How McDonald's Is Getting Music Lovers to Raise Money for Social Causes

Hip-hop artists Teyana Taylor and Juice Wrld headline the fast food company’s Beat of My City tour, which gives back to local nonprofits and invites Genius users to help increase donations.

Teyana Taylor headlined the first concert for Beat of My City, which took place September 21 in Harlem. Taylor's performance supported the nonprofit Dunlevy Milbank Center.
Teyana Taylor headlined the first concert for Beat of My City, which took place September 21 in Harlem. Taylor's performance supported the nonprofit Dunlevy Milbank Center.
Photo: Dave Kotinsky/Getty Images for McDonald's

NEW YORK—Some of McDonald’s most memorable activations in recent years have been simple yet effective, from a retro roller skating party at Essence Festival to a photo booth bed at the Grammys to a “stay-at-home” event celebrating an Uber Eats partnership. The fast food company’s latest experiential effort takes the brand’s feel-good event style on the road with Beat of My City, a concert tour that brings artists to their hometowns and incorporates a fund-raising element to give back to local organizations.

The inaugural tour kicked off September 21 in New York with a concert headlined by hip-hop artist Teyana Taylor, and it will have its second stop in Chicago (the brand's headquarters) on October 17, headlined by rapper Juice Wrld. The concerts are free to consumers age 18 and over, with tickets available on a first come, first serve basis on a custom event website; people learn the event locations once they R.S.V.P.

Naturally, McDonald's brings its own food trucks to the events, which feature the slogan 'Legends made here,' evoking the Beat of My City theme.Naturally, McDonald's brings its own food trucks to the events, which feature the slogan "Legends made here," evoking the Beat of My City theme.Photo: Dave Kotinsky/Getty Images for McDonald's

Along with performances, the tour incorporates a charitable element in which artists designate a local nonprofit for charitable donations from McDonald's. Taylor, a Harlem native, chose the Dunlevy Milbank Center, a Harlem-based nonprofit dedicated to helping children in poverty. Juice Wrld chose 100 Black Men of Chicago, which provides positive role models and other services for African-American boys and men in the city.

Lizette Williams, head of cultural engagement and experience for McDonald’s, said the brand launched Beat of My City to celebrate local communities and connect the brand to music and pop culture.

“It’s the best of both worlds. Through the initiative, we’re celebrating those communities by giving back in a tangible way,” said Williams. “The truth is, this is a continuation of a long-time commitment we’ve had and a narrative that’s always been there, which is about supporting and celebrating communities.”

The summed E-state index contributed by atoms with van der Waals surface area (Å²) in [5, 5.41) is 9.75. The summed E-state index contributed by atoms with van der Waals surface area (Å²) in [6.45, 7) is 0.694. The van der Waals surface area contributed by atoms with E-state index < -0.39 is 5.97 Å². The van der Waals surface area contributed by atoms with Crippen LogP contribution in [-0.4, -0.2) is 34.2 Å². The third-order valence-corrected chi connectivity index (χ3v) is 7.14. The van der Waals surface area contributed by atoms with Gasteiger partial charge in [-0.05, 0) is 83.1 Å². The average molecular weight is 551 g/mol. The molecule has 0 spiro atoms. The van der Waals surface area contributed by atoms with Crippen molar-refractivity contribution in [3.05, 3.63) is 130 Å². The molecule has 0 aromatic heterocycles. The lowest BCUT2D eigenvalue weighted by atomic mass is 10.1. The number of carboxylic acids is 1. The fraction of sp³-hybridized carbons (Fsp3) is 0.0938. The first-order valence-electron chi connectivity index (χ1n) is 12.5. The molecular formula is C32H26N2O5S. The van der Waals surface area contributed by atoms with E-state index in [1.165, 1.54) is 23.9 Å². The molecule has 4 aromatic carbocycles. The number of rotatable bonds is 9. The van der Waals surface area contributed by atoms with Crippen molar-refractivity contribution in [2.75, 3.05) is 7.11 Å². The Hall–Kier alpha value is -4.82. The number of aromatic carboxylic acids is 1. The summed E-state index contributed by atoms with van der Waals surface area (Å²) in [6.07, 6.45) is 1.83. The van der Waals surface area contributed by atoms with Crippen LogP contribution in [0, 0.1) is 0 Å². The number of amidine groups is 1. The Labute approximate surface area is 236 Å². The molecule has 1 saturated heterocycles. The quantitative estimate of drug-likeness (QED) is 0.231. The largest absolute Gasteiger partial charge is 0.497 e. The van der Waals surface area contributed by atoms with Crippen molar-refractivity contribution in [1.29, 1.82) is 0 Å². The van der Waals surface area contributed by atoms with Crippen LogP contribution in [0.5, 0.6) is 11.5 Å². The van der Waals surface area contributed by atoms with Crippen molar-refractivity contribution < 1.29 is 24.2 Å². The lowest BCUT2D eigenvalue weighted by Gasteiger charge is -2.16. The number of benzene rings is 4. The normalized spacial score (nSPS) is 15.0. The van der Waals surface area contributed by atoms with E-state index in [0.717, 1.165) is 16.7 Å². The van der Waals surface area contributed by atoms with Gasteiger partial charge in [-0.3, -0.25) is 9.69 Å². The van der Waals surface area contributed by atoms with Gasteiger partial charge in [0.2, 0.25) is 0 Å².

The New York event's step and repeat featured yellow roses draped on a piece of chain-link fence, backed by a sign wall displaying the name of the event and the headliner. Narrative is producing and designing the tour.The New York event's step and repeat featured yellow roses draped on a piece of chain-link fence, backed by a sign wall displaying the name of the event and the headliner. Narrative is producing and designing the tour.Photo: Dave Kotinsky/Getty Images for McDonald's

The events, which are produced and designed by Narrative, not only have the headliners give back; the series also invites attendees and fans to help raise more money for each organization through a partnership with Spotify and Genius, a digital media company that provides annotations and interpretations of lyrics on the music streaming platform.

Through Genius’ lyrical platform, the public is able to help increase each organization's donation by as much as $20,000 through a program called Annotate for Good, which invites listeners to contribute notes and commentary to Teyana Taylor and Juice Wrld’s lyrics. Williams said McDonald’s wanted to leverage Genius’ platform to give any user the opportunity to turn their activity on Genius into money to support the two organizations. 

The New York event had a screen-printing station that offered guests T-shirts displaying the McDonald's logo and an illustration of a rose inspired by Taylor's song, 'Rose in Harlem.'The New York event had a screen-printing station that offered guests T-shirts displaying the McDonald's logo and an illustration of a rose inspired by Taylor's song, "Rose in Harlem."Photo: Dave Kotinsky/Getty Images for McDonald's

Williams also explained that Beat of My City speaks to McDonald’s overarching experiential strategy, which is to “drive culture forward through modern marketing.” And the brand sees it as bigger than just a live music experience.

“We’re connecting to these two social causes, and we want to encourage future Teyana Taylors and Juice Wrlds. Beat of My City is providing a platform for that community pride,” said Williams. “The bigger aspect of this is looking at how our approach really embraces elevating culture and creating experiences for our consumers that are bigger than just one-time, on-the-ground events.”

While Williams did not disclose where Beat of My City will travel to after Chicago or if it will continue in 2020, she did note that McDonald’s has a lot planned for its events next year. The brand’s next major event partnership is with the Latin Grammys, which take place in November.

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